Blowing up that bulkhead allowed some water to flow into the canal, but it was not deep enough to allow the Union gunboats to pass through it. The Union general in charge was fired and the project was abandoned.3

the Dutch Gap Canal was not finished until after the Civil War
the Dutch Gap Canal was not finished until after the Civil War
Source: Library of Congress, Bermuda Hundred [1864-1865]

the Dutch Gap Canal, begun in the Civil War, was finished in 1878 and expanded in the 1930's
the Dutch Gap Canal, begun in the Civil War, was finished in 1878 and expanded in the 1930's
Source: Internet Archive, Harper's Weekly (January 21, 1865)

Soon after the canal project stopped, Confederates sought to move downstream. Winter floods disrupted the Union obstructions at Trent's Reach, and the downriver Confederates offensive started on January 23, 1865. The goal was to destroy the supplies at City Point, disrupting the siege of Petersburg.

The CSS Fredericksburg made it through the Union blockade, but returned to assist the CSS Richmond and CSS Virginia II after they ran aground. The primary Federal warship to block the attack was the USS Onondaga, and it fled downstream.

After General Grant learned of the threat, he sent more Federal ships upstream. The CSS Drewry was sunk, the Confederates withdrew, and a second attempt on January 24 was also blocked.

After the fall of Petersburg in April, 1865, the Confederate politicians and military evacuated Richmond. On the night of April 3,1865 the Confederate Navy blew up CSS Richmond, CSS Virginia II, and CSS Fredericksburg. In addition to the ironclads, other Confederate warships in the James River and the navy yards at Rocketts and Manchester were destroyed.4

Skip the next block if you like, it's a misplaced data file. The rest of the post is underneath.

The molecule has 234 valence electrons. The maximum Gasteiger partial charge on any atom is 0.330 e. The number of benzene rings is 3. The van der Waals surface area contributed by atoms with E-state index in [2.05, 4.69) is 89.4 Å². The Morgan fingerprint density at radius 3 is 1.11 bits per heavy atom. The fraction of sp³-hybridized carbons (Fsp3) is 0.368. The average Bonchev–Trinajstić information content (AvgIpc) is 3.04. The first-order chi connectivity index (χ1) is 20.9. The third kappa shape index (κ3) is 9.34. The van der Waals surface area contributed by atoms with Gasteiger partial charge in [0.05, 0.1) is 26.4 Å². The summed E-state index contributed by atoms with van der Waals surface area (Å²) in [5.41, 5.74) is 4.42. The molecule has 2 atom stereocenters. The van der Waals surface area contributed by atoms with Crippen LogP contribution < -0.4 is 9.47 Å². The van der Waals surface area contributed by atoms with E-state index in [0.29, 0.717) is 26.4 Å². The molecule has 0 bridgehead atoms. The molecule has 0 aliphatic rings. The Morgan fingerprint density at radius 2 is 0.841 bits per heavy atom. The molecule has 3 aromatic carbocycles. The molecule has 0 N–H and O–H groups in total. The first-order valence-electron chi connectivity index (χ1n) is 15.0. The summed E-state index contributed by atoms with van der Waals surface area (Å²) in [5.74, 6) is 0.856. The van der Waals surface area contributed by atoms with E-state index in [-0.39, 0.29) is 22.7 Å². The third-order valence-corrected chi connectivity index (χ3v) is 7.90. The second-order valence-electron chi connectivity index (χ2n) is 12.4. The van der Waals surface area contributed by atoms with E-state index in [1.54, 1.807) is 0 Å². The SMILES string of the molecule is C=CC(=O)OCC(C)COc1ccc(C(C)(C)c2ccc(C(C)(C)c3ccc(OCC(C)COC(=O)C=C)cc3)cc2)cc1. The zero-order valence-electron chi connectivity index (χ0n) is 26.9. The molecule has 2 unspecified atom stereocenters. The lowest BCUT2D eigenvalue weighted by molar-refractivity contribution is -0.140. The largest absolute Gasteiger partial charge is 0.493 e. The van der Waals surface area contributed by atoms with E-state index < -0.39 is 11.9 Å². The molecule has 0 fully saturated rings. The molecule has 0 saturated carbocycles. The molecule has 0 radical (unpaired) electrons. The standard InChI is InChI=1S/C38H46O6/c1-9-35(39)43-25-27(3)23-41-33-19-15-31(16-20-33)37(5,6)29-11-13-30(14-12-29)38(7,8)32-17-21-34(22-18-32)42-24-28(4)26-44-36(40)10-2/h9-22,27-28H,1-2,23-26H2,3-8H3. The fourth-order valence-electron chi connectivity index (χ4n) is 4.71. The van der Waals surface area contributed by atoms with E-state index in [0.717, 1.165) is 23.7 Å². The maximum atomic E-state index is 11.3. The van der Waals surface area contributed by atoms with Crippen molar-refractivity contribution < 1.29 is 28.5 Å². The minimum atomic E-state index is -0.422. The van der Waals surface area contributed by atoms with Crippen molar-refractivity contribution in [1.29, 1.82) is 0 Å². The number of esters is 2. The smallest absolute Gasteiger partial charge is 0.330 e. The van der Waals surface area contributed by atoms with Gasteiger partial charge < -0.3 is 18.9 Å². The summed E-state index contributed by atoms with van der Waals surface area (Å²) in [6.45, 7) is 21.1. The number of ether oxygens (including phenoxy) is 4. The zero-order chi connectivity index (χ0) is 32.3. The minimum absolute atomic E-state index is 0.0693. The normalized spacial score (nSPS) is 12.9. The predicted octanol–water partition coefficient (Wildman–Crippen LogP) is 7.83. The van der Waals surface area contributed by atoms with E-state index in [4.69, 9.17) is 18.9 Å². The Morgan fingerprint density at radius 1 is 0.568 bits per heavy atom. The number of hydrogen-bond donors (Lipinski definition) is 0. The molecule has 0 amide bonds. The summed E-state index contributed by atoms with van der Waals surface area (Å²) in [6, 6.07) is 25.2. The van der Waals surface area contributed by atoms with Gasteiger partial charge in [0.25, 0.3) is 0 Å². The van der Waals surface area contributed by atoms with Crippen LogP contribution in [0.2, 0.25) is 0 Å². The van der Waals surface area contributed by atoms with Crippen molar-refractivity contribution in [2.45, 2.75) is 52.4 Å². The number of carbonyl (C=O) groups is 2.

the Confederate Navy built three ironclads in Richmond between 1862-1864, then destroyed them when the city was evacuated on April 3, 1865
the Confederate Navy built three ironclads in Richmond between 1862-1864, then destroyed them when the city was evacuated on April 3, 1865
Source: Virginia Department of Historic Resources, The Richmond Ironclads at Trent's Reach, James River

Links

References

1. Kenneth M. McFarland, "The James River during the Civil War," Encyclopedia Virginia, Virginia Foundation for the Humanities, October 27, 2015, https://www.encyclopediavirginia.org/James_River_During_the_Civil_War (last checked November 13, 2017)
2. "Drewry's Bluff," National Park Service, https://www.nps.gov/rich/learn/historyculture/drewrys-bluff.htm (last checked November 13, 2017)
3. "150 Years Ago Today: Blowing Up of the Bulkheads of Dutch Gap Canal: January 1, 1865," The Siege of Petersburg Online, http://www.beyondthecrater.com/news-and-notes/siege-of-petersburg-sesquicentennial/150-years-ago-today/150-18650101-explosion-dutch-gap-canal/; "The Citie of Henricus Search Continues," Henricus Historical Park, http://henricus.org/the-citie-of-henricus-search-continues/; "Names & Places in Henrico," Henrico County, http://henrico.us/history/government/names-places-in-henrico/ (last checked November 13, 2017)
4. Taft Kiser, "The Richmond Ironclads at Trent's Reach, James River," Virginia Department of Historic Resources, http://www.dhr.virginia.gov/SlideShows/TrentsReach/TrentsReachTitleslide.html; "Hunt for the Lost Confederate Fleet," National Underwater and Marine Agency, http://www.numa.net/expeditions/lost-confederate-fleet/ (last checked June 26, 2016)